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Allergy Shots Keep Hitting Hay Fever for Years After Treatment Ends

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Nov. 16, 1999 (Seattle) -- People who have severe allergies to grass pollen might gain long-term relief by taking allergy shots instead of depending on large doses of antihistamines during hay fever season. A group of British researchers has found that immunotherapy -- the use of antibodies to boost the body?s immune system -- can give allergy sufferers up to three years of additional relief after the treatment has ended.

The study, published in a recent issue of the New England Journal of Medicine, offers the best evidence yet that allergy shots have a long-lasting effect -- and may even offer a potential cure for allergy sufferers. But researchers say that only people who have severe allergies, or those who are unable to take the antihistamines or topical steroids usually prescribed, are good candidates for the treatment.

Samantha Walker, RN, a doctoral student at the Imperial College of Science, Technology and Medicine at the University of London and an author of the study, tells WebMD the results show that immunotherapy produces a true change in the body?s immune system. "We don't fully understand it," she says, "but the response is markedly different." According to Walker, the results of the three-year study raise the possibility that the kind of protection that allergy shots offer can last a lifetime. But she says that more studies are needed to prove whether this is the case.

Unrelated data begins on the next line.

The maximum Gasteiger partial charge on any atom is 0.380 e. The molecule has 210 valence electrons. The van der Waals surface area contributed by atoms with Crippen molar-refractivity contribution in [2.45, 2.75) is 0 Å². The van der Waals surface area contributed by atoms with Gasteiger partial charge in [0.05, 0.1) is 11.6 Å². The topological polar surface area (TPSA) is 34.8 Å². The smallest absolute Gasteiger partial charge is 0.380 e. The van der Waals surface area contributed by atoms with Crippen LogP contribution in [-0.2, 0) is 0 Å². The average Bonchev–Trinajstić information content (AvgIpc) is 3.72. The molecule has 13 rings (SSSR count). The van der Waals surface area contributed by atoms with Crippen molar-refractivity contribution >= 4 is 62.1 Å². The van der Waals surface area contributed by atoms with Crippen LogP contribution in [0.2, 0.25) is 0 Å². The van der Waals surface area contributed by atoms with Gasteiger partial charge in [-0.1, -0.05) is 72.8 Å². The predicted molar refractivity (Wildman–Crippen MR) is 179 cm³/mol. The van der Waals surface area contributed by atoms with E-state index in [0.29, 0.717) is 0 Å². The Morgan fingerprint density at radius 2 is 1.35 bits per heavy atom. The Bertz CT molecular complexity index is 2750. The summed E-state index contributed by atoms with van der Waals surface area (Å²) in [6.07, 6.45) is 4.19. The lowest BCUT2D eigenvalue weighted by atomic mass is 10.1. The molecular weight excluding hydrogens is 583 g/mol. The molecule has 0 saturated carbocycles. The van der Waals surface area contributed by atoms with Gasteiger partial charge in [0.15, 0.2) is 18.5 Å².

In an editorial accompanying the study, N. Franklin Adkinson Jr., MD, a professor of internal medicine at Johns Hopkins School of Medicine in Baltimore, says the results show that immunotherapy offers unique benefits. "This paper provides some very potent evidence that immunotherapy changes fundamentally the natural history of the disease," Adkinson tells WebMD -- in a way, he says, that doesn?t happen when traditional drug therapy is used.

Adkinson says that the best candidates for immunotherapy are people who have allergy symptoms at least six months out of the year or who don't get adequate relief from antihistamines and intranasal steroids. He says it's also a possible alternative for severe-allergy sufferers who are either unwilling or unable to take medications on a daily basis.

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